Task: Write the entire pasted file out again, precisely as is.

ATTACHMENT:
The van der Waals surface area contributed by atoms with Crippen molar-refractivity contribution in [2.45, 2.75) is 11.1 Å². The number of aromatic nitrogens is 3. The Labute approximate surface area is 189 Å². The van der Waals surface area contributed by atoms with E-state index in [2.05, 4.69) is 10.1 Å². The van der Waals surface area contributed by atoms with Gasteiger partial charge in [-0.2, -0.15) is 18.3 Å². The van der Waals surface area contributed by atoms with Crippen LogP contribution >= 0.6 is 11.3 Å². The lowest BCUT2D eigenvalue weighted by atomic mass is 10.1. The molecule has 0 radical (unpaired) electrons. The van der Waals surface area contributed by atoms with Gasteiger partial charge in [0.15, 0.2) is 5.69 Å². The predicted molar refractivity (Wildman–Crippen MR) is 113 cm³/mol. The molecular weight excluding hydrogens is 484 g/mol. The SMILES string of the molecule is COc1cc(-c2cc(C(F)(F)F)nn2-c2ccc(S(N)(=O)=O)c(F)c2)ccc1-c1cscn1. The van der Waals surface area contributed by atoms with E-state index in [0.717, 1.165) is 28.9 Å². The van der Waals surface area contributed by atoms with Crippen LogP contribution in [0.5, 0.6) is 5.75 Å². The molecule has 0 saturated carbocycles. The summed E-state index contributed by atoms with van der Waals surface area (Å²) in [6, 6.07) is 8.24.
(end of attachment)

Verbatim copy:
The van der Waals surface area contributed by atoms with Crippen molar-refractivity contribution in [2.45, 2.75) is 11.1 Å². The number of aromatic nitrogens is 3. The Labute approximate surface area is 189 Å². The van der Waals surface area contributed by atoms with E-state index in [2.05, 4.69) is 10.1 Å². The van der Waals surface area contributed by atoms with Gasteiger partial charge in [-0.2, -0.15) is 18.3 Å². The van der Waals surface area contributed by atoms with Crippen LogP contribution >= 0.6 is 11.3 Å². The lowest BCUT2D eigenvalue weighted by atomic mass is 10.1. The molecule has 0 radical (unpaired) electrons. The van der Waals surface area contributed by atoms with Gasteiger partial charge in [0.15, 0.2) is 5.69 Å². The predicted molar refractivity (Wildman–Crippen MR) is 113 cm³/mol. The molecular weight excluding hydrogens is 484 g/mol. The SMILES string of the molecule is COc1cc(-c2cc(C(F)(F)F)nn2-c2ccc(S(N)(=O)=O)c(F)c2)ccc1-c1cscn1. The van der Waals surface area contributed by atoms with E-state index in [0.717, 1.165) is 28.9 Å². The van der Waals surface area contributed by atoms with Crippen LogP contribution in [0.5, 0.6) is 5.75 Å². The molecule has 0 saturated carbocycles. The summed E-state index contributed by atoms with van der Waals surface area (Å²) in [6, 6.07) is 8.24.